Bioengineered soil

Carolina Ramirez Figueroa, Luis Hernan, and Martyn Dade-Robertson

‘Thinking soil’ made of bacteria could keep buildings from collapsing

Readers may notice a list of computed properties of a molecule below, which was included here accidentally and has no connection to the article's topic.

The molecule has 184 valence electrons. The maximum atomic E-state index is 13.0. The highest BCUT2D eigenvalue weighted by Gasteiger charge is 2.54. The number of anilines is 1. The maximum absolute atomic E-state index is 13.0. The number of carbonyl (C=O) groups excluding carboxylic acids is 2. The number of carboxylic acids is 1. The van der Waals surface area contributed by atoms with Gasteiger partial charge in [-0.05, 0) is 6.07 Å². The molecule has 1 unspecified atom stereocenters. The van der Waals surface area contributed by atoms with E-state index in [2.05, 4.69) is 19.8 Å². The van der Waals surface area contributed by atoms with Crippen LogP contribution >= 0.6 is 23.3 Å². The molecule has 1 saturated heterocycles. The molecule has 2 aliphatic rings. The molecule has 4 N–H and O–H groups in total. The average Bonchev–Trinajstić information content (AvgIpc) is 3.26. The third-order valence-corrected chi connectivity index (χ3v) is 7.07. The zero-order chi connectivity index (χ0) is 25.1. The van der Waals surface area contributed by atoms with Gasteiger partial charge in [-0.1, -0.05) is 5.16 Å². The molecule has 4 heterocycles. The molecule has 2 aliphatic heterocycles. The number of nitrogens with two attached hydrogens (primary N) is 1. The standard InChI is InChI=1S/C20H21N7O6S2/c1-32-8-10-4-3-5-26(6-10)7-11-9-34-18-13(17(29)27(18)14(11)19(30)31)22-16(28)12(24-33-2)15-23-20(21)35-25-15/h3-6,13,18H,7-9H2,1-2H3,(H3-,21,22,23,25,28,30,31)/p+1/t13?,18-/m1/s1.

It can be quite costly, even catastrophic, when the land under a building subsides. But genetically engineered microbes may one day keep that from happening if researchers in the United Kingdom are successful. Inspired by undergraduates who made a concrete-repairing bacterium—dubbed BacillaFilla—for a synthetic biology competition, a biodesigner and his colleagues have been pushing hard to develop biocement, a material that custom-built soil microbes would produce in response to the changing pressures in soil to help shore up the ground under foundations. Toward that end, the team grew a common gut bacterium in surrogate soil—a “hydrogel” shaped into a cylinder. They subjected the bacteria-laden hydrogel to pressures up to 10 times that experienced at sea level. They identified 122 bacterial genes that increased their activity by at least threefold by the pressure change. The team then modified the bacterial genome so that the regulatory DNA responsible for activating one of these genes was attached to a gene for a protein that glows when produced. The more pressure exerted on the microbe, the more intensely it glows, the scientists will report 29 October at the Association for Computer Aided Design in Architecture conference in Ann Arbor, Michigan. In addition, at the meeting, they will describe a computer program that predicts how the microbe will react to forces, such as water pressure, transferred through soil under a building foundation (as depicted in the illustration). Eventually the researchers plan to replace the glowing protein gene with genes that make biocement, creating a “thinking soil” that will keep buildings safe and be a self-constructing foundation. The effort is part of a growing movement to incorporate biology into architecture, they note.